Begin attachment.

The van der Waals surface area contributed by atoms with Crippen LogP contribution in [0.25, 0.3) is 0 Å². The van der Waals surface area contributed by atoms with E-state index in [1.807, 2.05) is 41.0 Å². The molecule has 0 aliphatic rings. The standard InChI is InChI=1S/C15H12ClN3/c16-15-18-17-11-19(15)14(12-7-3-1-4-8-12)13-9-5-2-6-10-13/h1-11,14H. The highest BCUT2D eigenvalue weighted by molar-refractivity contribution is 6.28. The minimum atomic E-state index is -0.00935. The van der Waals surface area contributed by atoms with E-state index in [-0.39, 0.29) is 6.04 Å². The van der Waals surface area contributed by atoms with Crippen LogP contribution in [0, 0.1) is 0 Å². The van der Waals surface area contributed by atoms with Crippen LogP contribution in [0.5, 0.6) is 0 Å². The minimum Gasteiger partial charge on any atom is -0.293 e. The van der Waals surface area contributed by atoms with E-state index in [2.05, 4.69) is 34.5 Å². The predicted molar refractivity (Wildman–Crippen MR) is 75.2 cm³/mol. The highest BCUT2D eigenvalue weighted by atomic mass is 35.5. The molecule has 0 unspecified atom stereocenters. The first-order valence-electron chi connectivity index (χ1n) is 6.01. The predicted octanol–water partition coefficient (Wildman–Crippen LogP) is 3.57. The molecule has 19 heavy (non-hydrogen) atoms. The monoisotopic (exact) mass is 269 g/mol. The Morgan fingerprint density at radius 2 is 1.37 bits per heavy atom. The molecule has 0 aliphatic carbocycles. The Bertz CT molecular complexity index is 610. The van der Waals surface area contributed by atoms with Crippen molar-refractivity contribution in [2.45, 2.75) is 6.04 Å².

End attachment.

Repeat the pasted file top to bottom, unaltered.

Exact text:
The van der Waals surface area contributed by atoms with Crippen LogP contribution in [0.25, 0.3) is 0 Å². The van der Waals surface area contributed by atoms with E-state index in [1.807, 2.05) is 41.0 Å². The molecule has 0 aliphatic rings. The standard InChI is InChI=1S/C15H12ClN3/c16-15-18-17-11-19(15)14(12-7-3-1-4-8-12)13-9-5-2-6-10-13/h1-11,14H. The highest BCUT2D eigenvalue weighted by molar-refractivity contribution is 6.28. The minimum atomic E-state index is -0.00935. The van der Waals surface area contributed by atoms with E-state index in [-0.39, 0.29) is 6.04 Å². The van der Waals surface area contributed by atoms with Crippen LogP contribution in [0, 0.1) is 0 Å². The van der Waals surface area contributed by atoms with Crippen LogP contribution in [0.5, 0.6) is 0 Å². The minimum Gasteiger partial charge on any atom is -0.293 e. The van der Waals surface area contributed by atoms with E-state index in [2.05, 4.69) is 34.5 Å². The predicted molar refractivity (Wildman–Crippen MR) is 75.2 cm³/mol. The highest BCUT2D eigenvalue weighted by atomic mass is 35.5. The molecule has 0 unspecified atom stereocenters. The first-order valence-electron chi connectivity index (χ1n) is 6.01. The predicted octanol–water partition coefficient (Wildman–Crippen LogP) is 3.57. The molecule has 19 heavy (non-hydrogen) atoms. The monoisotopic (exact) mass is 269 g/mol. The Morgan fingerprint density at radius 2 is 1.37 bits per heavy atom. The molecule has 0 aliphatic carbocycles. The Bertz CT molecular complexity index is 610. The van der Waals surface area contributed by atoms with Crippen molar-refractivity contribution in [2.45, 2.75) is 6.04 Å².